by R T Lawson
Quotephobia: Fear that you may change the way you do something by reading a quote.
Quotemania: The obsessive desire to collect quotations in the hope and expectation of becoming a wiser or better person.
Quotephile: One who practices the above.
Degas quote in question
by Randolph Winter, UK
I guess you put that Degas quote in to get me thinking. You generally do. I think Degas is wrong. I think Degas, were he around, would now be embarrassed if he knew what he had said. The glories in art, the satisfaction and the joy — to say nothing of the greenery, goes to the artists who know what they are doing.
Right on Degas
by Mary Jean Mailloux, California, USA
Your letter made me think of how I work. Sometimes I have a plan, however “the best laid plans” as they say. I think Degas had it right. I think true creativity lies in using everything available in the medium at the moment. I think it’s important to have a plan but I think one should also be flexible and go with the flow.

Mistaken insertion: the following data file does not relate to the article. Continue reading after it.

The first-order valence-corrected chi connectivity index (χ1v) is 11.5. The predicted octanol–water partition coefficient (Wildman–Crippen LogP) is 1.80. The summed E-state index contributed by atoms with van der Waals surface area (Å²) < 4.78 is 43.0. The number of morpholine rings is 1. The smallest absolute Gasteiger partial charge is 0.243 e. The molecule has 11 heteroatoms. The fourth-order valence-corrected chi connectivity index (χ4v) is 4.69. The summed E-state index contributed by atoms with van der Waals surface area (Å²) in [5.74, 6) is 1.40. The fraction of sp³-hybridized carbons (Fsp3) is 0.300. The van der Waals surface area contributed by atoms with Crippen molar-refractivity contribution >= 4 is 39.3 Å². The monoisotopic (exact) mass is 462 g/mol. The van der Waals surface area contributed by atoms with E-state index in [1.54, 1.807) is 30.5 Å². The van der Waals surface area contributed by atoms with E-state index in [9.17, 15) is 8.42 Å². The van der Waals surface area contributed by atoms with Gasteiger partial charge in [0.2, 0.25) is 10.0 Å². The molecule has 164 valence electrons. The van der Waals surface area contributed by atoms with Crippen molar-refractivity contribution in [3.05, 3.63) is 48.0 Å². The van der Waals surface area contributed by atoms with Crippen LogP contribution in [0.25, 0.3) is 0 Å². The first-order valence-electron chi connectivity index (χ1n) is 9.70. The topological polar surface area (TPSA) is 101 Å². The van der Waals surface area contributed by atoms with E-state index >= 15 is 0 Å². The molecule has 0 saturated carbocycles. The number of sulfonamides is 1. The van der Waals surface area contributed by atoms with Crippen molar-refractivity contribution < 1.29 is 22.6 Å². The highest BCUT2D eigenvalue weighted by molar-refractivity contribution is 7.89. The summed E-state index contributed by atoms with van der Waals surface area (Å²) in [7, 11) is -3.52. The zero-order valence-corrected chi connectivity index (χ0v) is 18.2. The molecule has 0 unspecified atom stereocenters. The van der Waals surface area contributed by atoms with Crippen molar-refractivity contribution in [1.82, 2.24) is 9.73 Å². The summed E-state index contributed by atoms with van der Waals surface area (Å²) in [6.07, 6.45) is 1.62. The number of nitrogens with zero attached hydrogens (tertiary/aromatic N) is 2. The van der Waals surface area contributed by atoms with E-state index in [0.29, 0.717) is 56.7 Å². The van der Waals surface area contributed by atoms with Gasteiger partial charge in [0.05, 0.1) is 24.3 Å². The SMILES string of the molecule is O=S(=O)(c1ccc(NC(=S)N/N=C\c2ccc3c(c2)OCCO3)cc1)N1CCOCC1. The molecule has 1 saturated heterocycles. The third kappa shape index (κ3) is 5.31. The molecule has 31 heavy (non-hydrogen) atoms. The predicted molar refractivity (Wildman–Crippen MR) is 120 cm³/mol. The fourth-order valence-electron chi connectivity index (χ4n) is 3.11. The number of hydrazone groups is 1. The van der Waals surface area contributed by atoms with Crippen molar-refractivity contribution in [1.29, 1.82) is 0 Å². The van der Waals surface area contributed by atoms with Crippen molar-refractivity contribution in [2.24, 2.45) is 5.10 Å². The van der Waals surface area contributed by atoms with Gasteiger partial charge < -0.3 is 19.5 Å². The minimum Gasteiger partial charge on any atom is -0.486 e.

I have a problem with completion of a piece. If it’s a commercial design, it’s not a problem, but if it’s a piece I’m doing for my own pleasure, or that is “fine art” I love very full colourful pieces, but I tend to paint fine art in a minimalist way. I get insecure about how much is enough. How do you make that decision?
(RG note) You can never get enough, nor is it bad for you.
by Margaret Baird Davis, Decorah, Iowa, USA
I’ve re-compositioned things more than a few times with watercolours and acrylics on canvas board. Wouldn’t have thought it could be done with regular canvas. I’m glad to know I’m not the only one who has had to modify as I went along. It’s a lot more fun to improvise.
By the hour
by Jack Trimble, Alberta, Canada
Readers might be interested in a creative motivator I’ve developed. I put the clickback of quotations beside my easel and when the news comes on the radio every hour I look at and tick off a new quotation. This gives me something to think about while I’m working — and whether I agree with the quotation or not — gives me a feeling of taking part in the bigger scheme of things. In one of your seminars you mentioned “name it and claim it.” This is an idea I have pursued. After a while the thoughts of the great become mine.